How an upstart airline can take advantage of destination turmoil

When it comes to utilizing the constantly changing nature of the CoVid19 crisis travel advices from diverce governments, startup airlines have a unique opportunity to take advantage. Where others are large and slow you will be small and flexible. As some pairings close others opens up. People are just booking short time out anyway so you don't have to publish a 6 month schedule. Many airlines take a week or 2 to react to government advisory changes. You should have it ready for booking by tomorrow. In addition most customer charter rules are temporarily suspended or not enforced so a 2 or even 1 week cancelling policy should be envoked. Cancel, refund and move your resources to a different route. As a new airline you are not lumbered with bookings done months ago that you want to fly to avoid refunding because you have spent the cash from them on paying for unused planes and other fixed costs.

Is this the time to start an airline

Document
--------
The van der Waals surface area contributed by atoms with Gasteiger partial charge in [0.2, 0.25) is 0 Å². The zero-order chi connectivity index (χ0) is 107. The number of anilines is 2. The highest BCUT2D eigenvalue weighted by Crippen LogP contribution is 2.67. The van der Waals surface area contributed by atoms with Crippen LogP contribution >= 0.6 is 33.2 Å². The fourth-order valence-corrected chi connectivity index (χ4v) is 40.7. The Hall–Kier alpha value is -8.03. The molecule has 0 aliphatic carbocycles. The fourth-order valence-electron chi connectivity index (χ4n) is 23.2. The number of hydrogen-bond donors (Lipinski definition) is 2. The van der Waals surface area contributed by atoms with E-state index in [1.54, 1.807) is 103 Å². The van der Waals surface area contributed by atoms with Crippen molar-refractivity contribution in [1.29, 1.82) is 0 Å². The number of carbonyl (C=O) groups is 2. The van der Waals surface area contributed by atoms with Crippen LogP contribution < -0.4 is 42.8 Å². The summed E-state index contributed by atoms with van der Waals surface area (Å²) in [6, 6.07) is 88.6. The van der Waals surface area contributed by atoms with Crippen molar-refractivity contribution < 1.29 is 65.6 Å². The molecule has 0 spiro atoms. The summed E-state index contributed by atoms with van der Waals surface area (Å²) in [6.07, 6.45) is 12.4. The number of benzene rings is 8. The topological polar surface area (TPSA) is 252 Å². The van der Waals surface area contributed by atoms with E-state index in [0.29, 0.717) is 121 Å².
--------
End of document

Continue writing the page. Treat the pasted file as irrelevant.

It's not a crash / downturn / new normal for a business started now. They don't have a lot of parked planes they have to pay for or staff costs for people that have nothing to do, or now massively oversized other fixed costs for an airline 4 times what they are flying. Their start out cost base will be where other airlines are trying to get to through negotiating pay and lease reductions. And what for established airlines will just be a (partial) future return to normal will for them be a giant upswing. Add in a bit of what others can't do because it isn't like it used to be and you could be on to a winner. Something for CoVid19 times like optional social distancing through middle seat free. Flexible changes instead of outright refunds. Remember they don't have a massive presale either of seats that may or may not be taken up, so they should now that they who book now knows the pandemic story. New airlines now have a massive selection of used and new planes fro